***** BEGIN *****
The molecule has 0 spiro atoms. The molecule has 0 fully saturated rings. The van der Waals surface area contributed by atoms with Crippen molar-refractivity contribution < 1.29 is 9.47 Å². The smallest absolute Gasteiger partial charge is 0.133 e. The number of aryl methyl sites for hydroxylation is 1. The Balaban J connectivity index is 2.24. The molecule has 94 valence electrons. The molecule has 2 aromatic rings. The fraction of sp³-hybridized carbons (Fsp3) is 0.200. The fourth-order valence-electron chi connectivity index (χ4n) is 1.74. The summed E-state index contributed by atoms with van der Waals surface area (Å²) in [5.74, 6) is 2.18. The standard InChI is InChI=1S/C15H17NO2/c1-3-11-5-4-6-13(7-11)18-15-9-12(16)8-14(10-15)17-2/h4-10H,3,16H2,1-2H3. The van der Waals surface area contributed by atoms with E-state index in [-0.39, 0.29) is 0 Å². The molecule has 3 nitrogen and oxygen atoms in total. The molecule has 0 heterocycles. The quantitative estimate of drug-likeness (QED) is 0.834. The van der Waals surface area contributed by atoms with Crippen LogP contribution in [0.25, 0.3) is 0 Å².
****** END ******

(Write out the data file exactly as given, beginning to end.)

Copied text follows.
The molecule has 0 spiro atoms. The molecule has 0 fully saturated rings. The van der Waals surface area contributed by atoms with Crippen molar-refractivity contribution < 1.29 is 9.47 Å². The smallest absolute Gasteiger partial charge is 0.133 e. The number of aryl methyl sites for hydroxylation is 1. The Balaban J connectivity index is 2.24. The molecule has 94 valence electrons. The molecule has 2 aromatic rings. The fraction of sp³-hybridized carbons (Fsp3) is 0.200. The fourth-order valence-electron chi connectivity index (χ4n) is 1.74. The summed E-state index contributed by atoms with van der Waals surface area (Å²) in [5.74, 6) is 2.18. The standard InChI is InChI=1S/C15H17NO2/c1-3-11-5-4-6-13(7-11)18-15-9-12(16)8-14(10-15)17-2/h4-10H,3,16H2,1-2H3. The van der Waals surface area contributed by atoms with E-state index in [-0.39, 0.29) is 0 Å². The molecule has 3 nitrogen and oxygen atoms in total. The molecule has 0 heterocycles. The quantitative estimate of drug-likeness (QED) is 0.834. The van der Waals surface area contributed by atoms with Crippen LogP contribution in [0.25, 0.3) is 0 Å².